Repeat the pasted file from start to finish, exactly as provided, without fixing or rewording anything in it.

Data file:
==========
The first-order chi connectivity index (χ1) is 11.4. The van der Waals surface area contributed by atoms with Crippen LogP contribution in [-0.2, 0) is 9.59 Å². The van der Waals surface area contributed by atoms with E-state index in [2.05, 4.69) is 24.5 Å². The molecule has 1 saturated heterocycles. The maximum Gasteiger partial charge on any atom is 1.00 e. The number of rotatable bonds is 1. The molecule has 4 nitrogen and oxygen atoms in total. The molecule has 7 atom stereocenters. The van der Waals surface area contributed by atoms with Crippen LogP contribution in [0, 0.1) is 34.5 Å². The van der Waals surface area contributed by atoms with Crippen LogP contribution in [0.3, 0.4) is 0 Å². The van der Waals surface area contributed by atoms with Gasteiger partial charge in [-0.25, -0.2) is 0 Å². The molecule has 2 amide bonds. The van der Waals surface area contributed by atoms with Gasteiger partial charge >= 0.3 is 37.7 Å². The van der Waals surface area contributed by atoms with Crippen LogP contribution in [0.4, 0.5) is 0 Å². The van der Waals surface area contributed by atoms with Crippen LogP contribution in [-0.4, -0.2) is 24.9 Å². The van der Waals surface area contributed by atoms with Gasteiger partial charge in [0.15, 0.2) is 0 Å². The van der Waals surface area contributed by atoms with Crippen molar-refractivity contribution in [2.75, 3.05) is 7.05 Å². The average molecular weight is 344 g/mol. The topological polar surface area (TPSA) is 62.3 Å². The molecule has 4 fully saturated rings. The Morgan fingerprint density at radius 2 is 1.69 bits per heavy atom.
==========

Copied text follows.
The first-order chi connectivity index (χ1) is 11.4. The van der Waals surface area contributed by atoms with Crippen LogP contribution in [-0.2, 0) is 9.59 Å². The van der Waals surface area contributed by atoms with E-state index in [2.05, 4.69) is 24.5 Å². The molecule has 1 saturated heterocycles. The maximum Gasteiger partial charge on any atom is 1.00 e. The number of rotatable bonds is 1. The molecule has 4 nitrogen and oxygen atoms in total. The molecule has 7 atom stereocenters. The van der Waals surface area contributed by atoms with Crippen LogP contribution in [0, 0.1) is 34.5 Å². The van der Waals surface area contributed by atoms with Crippen LogP contribution in [0.3, 0.4) is 0 Å². The van der Waals surface area contributed by atoms with Gasteiger partial charge in [-0.25, -0.2) is 0 Å². The molecule has 2 amide bonds. The van der Waals surface area contributed by atoms with Gasteiger partial charge >= 0.3 is 37.7 Å². The van der Waals surface area contributed by atoms with Crippen LogP contribution in [0.4, 0.5) is 0 Å². The van der Waals surface area contributed by atoms with Crippen LogP contribution in [-0.4, -0.2) is 24.9 Å². The van der Waals surface area contributed by atoms with Gasteiger partial charge in [0.15, 0.2) is 0 Å². The van der Waals surface area contributed by atoms with Crippen molar-refractivity contribution in [2.75, 3.05) is 7.05 Å². The average molecular weight is 344 g/mol. The topological polar surface area (TPSA) is 62.3 Å². The molecule has 4 fully saturated rings. The Morgan fingerprint density at radius 2 is 1.69 bits per heavy atom.